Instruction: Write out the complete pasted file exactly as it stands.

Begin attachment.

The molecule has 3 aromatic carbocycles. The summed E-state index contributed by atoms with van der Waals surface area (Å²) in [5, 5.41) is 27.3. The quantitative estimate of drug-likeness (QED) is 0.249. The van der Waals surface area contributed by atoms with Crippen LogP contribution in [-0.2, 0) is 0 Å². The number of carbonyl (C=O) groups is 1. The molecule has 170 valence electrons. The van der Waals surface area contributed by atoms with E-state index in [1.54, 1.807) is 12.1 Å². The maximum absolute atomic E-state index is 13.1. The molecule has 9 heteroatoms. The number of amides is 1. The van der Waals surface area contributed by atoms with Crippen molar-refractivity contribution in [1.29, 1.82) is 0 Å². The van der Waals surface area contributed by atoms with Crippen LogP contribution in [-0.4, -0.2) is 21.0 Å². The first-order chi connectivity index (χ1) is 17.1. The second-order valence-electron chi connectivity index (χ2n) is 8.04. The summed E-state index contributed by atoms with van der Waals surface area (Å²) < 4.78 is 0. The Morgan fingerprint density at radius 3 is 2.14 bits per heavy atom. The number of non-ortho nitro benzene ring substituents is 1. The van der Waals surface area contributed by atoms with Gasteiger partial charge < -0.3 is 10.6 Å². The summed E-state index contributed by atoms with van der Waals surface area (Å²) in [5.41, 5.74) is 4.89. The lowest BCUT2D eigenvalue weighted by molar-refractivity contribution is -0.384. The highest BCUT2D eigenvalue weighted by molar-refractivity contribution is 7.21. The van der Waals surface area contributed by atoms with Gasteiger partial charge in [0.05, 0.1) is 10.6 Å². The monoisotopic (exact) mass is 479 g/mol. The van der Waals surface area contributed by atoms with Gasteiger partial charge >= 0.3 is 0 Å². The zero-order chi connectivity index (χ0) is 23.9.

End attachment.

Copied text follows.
The molecule has 3 aromatic carbocycles. The summed E-state index contributed by atoms with van der Waals surface area (Å²) in [5, 5.41) is 27.3. The quantitative estimate of drug-likeness (QED) is 0.249. The van der Waals surface area contributed by atoms with Crippen LogP contribution in [-0.2, 0) is 0 Å². The number of carbonyl (C=O) groups is 1. The molecule has 170 valence electrons. The van der Waals surface area contributed by atoms with E-state index in [1.54, 1.807) is 12.1 Å². The maximum absolute atomic E-state index is 13.1. The molecule has 9 heteroatoms. The number of amides is 1. The van der Waals surface area contributed by atoms with Crippen molar-refractivity contribution in [1.29, 1.82) is 0 Å². The van der Waals surface area contributed by atoms with Crippen LogP contribution in [-0.4, -0.2) is 21.0 Å². The first-order chi connectivity index (χ1) is 17.1. The second-order valence-electron chi connectivity index (χ2n) is 8.04. The summed E-state index contributed by atoms with van der Waals surface area (Å²) < 4.78 is 0. The Morgan fingerprint density at radius 3 is 2.14 bits per heavy atom. The number of non-ortho nitro benzene ring substituents is 1. The van der Waals surface area contributed by atoms with Gasteiger partial charge < -0.3 is 10.6 Å². The summed E-state index contributed by atoms with van der Waals surface area (Å²) in [5.41, 5.74) is 4.89. The lowest BCUT2D eigenvalue weighted by molar-refractivity contribution is -0.384. The highest BCUT2D eigenvalue weighted by molar-refractivity contribution is 7.21. The van der Waals surface area contributed by atoms with Gasteiger partial charge in [0.05, 0.1) is 10.6 Å². The monoisotopic (exact) mass is 479 g/mol. The van der Waals surface area contributed by atoms with Gasteiger partial charge >= 0.3 is 0 Å². The zero-order chi connectivity index (χ0) is 23.9.